Wisteria is a genus of hardy perennial climbing plants able to reach heights of over 9 metres (30 feet).
They have compound leaves, and bloom from the end of spring through to the first months of summer, carrying fragrant flowers in racemes reminiscent of those seen in peas; these may be pink, purplish-blue, or white.
Although usually known by their genus name, Chinese Kidney Bean is another common name for Wisteria plants.
Wisteria by byrdiegyrl.
It is best to grow Wisteria plants from cuttings, divided or purchased plants; it can take up to 20 years for seed grown plants to flower!
If you have a lot of patience and want to try growing Wisteria Wisteria plants from seed then it is best to first chip the seeds and soak in water for about a day.
Sow the beans at the end of autumn or before the last frost of spring a depth of about 3 cm (1/10th inch). It should take about a month for the Wisteria to germinate.
Whether growing from seed, cuttings, or divided plants the Wisteria should be grown singly and located in either a sunny or partially shaded part of the garden that has a rich and moist soil with good drainage.
Wisteria vines such as the Chinese kidney bean are climbers and require something to grow on such a trellis or a wall.
They like a moist soil so keep well watered and supply with a mulch in the spring. Feed with a fertilizer that is low in nitrogen.
Though fairly easy to grow, getting newly established plants to flower is another matter. If you can get access to the plant hormone giberellin then an exogenous application should help to promote flowering. Failing this expect a long wait.
It is a good idea to prune back to about 6 or 7 buds in the summer time until the first year of flowering. Once flowering has occurred, then the growing Wisteria can be cut back to three buds in the winter. If you require more Wisteria plants then propagate by taking root cuttings in the summer, or by division in the spring.
Once flowering has finished in the summer cut back new green growth to about five or six leaves to help prevent crowding. When plants are dormant, in the middle of winter, cut back the growths pruned in the summer to about three buds.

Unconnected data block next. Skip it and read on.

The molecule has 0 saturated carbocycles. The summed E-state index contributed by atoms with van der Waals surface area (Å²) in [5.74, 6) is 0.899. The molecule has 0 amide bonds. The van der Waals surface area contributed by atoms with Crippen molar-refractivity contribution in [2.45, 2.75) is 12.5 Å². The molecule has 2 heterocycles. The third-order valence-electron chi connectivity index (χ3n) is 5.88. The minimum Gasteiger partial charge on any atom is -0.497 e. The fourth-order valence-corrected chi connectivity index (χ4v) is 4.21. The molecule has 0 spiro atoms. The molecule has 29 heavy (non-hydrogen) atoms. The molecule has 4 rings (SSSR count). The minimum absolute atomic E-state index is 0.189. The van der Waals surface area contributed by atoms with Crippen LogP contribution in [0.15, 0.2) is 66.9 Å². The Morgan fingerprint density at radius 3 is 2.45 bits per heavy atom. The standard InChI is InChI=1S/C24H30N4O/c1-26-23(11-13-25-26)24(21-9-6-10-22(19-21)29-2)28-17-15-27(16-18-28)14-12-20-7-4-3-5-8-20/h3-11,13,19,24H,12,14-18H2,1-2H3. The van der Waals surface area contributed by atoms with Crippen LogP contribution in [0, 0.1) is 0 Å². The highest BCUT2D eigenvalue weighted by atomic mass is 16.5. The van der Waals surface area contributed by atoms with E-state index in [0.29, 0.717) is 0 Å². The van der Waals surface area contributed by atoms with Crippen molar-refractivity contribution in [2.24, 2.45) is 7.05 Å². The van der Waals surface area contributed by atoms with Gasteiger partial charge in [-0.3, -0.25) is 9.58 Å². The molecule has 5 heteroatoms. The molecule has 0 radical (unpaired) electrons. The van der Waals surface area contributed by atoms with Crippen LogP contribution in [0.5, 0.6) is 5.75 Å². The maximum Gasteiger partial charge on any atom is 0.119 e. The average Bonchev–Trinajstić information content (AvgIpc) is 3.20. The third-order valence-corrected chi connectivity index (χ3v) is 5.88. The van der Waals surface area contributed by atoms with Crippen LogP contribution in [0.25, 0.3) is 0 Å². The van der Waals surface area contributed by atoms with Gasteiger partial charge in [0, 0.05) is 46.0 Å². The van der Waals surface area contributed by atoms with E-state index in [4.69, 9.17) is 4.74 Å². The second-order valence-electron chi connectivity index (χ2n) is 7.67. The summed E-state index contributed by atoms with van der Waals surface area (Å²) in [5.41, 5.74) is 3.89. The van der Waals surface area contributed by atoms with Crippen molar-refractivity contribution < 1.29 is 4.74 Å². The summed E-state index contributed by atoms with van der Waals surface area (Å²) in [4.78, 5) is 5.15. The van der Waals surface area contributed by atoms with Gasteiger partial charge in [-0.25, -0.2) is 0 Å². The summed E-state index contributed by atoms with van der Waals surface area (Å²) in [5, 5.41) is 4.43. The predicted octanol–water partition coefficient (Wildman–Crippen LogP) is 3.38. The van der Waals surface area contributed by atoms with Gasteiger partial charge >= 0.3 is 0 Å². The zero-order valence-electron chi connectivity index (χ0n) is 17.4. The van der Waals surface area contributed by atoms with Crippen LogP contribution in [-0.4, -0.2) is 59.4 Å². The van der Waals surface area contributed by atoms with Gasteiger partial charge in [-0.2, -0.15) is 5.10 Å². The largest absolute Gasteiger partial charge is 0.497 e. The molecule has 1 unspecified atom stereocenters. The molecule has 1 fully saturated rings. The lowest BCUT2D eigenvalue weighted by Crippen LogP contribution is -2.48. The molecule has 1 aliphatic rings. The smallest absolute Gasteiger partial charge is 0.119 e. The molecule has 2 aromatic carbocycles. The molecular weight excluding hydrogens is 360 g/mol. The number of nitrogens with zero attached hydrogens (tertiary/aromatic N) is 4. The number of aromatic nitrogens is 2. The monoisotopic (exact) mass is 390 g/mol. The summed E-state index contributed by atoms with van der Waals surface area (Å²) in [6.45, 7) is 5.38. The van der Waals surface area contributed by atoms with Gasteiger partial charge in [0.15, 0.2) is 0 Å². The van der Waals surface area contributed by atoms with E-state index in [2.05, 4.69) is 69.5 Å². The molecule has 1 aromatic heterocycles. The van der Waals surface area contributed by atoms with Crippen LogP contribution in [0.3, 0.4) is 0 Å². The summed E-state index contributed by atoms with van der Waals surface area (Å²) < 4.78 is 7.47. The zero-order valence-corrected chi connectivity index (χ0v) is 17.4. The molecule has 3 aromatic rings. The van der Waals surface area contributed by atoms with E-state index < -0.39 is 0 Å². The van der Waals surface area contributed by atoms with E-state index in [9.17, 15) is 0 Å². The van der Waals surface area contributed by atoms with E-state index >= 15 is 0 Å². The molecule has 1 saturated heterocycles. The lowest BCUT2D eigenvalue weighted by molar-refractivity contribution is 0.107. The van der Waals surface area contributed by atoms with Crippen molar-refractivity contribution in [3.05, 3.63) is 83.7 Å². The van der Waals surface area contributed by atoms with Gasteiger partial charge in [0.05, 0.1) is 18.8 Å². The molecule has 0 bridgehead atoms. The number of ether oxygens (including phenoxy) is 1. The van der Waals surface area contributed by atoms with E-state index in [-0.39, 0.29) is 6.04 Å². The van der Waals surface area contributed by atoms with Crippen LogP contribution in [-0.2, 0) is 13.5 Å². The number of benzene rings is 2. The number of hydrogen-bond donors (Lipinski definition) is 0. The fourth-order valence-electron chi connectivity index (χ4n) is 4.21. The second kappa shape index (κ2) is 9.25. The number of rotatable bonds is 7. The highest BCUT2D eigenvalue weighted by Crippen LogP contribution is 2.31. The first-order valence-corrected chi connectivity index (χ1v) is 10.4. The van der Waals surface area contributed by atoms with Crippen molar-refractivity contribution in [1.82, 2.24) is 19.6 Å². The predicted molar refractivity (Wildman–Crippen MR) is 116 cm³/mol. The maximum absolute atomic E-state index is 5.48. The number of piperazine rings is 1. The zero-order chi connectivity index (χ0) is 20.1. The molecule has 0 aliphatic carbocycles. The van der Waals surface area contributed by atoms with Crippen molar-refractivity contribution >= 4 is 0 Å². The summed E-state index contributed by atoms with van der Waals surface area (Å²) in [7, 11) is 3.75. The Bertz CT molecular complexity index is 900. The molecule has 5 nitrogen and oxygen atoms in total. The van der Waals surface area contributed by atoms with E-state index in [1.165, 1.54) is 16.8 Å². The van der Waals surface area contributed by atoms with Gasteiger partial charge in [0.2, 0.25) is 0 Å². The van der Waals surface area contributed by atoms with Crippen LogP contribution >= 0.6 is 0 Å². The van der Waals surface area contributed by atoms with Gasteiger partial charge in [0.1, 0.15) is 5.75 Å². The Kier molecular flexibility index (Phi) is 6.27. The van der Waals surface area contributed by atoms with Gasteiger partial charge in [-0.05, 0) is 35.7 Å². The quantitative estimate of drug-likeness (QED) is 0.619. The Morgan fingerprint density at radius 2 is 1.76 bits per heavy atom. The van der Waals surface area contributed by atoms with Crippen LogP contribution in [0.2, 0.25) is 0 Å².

If your Wisteria plants are growing in areas where they shouldn't be, then it is fine to give them a hard prune: remove old stems to a level that is just higher than the new shoots or branch, or even cut back to a main stem or the ground if more drastic measures are required.
Be aware that this will stimulate new growth so do not feed plants in the spring following the prune.
If your plant has lost its shape, then train new growths so that they create branches where you want them. Be aware that it typically takes at least two growing seasons for new Wisteria branches to flower.
The following video gives an overview on growing Wisteria plants in the garden
Japanese Wisteria are deciduous woody climbers bearing pinnate leaves that can reach 4 to 8 meters (13–26 feet) in height. They bloom with racemes of pea-like flowers in the spring and at the start of summer. The flowers have a fragrance similar to grapes, and are usually pink, violet or white. Can be grown as a tree or trained against a wall, or even in a container. Can be subject to leaf spot, powdery mildew, and scale insects.
Wisteria floribunda (Japanese Wisteria) by TANAKA Juuyoh
American wisteria vines typically reach heights of 4.5 to 9 meters (15–30 feet). They are native to the East of the USA and perform well in zones 5 to 9.
Plants have a clock-wise growing nature. Flowers are lilac and carried in drooping racemes of about 15 cm (6 inches). These appear in late spring, typically before new leaves have fully developed.
Leaves are deep green and pinnate. It is often favored over Chinese wisteria, as it does not grow as aggressively.
American wisteria bonsai by SuperFantastic
Wisteria frutescens be subject to fungal diseases and leaf eating insects. These are not major problems however, and failed blooming is usually down to over-fertilization, being grown in the shade, or flower buds dying in the cold of winter.
These are vigorous woody vines native to China, and are considered an invasive species in many areas.
Climbing twinning stems carry dark green pinnate shaped leaves, and bloom with 30 cm (6 inch) fragrant racemes of lilac or mauve flowers in the spring and summer.
Wisteria sinensis can reach heights of 12 meters (40 feet) and a breadth of 8 metres (26 feet).
They do well in full sun and partial shade and like a moist but well-drained soil.
Wisteria sinensis (Chinese Wisteria) by Joe Thomissen
The Wisteria macrostachya vine ranges from 4.5 to 7.5 metres (15¬–25 feet). It first blooms at the start of summer, carrying racemes of up to 30 cm (12 inches).
Blooms are often repeated in flushes throughout the summer. The ‘Blue moon’ cultivar is popular because it is very hardy through the winter and does not grow as aggressively as other wisteria species.
Plants produce seedpods of about 12 cm (5 inches) in length that ripen in the autumn and winter.
Kentucky Wisteria Plants by gerrybuckel
Other than the usually minor effects associated with leaf eating pests and fungal diseases, there are no major problems affecting readily growing Wisteria macrostachya plants.
I hope that you enjoyed this guide on how to grow Wisteria plants in your garden. You may also enjoy the following species specific guides: How to grow Wisteria floribunda, Wisteria floribunda Alba, and Wisteria sinensis.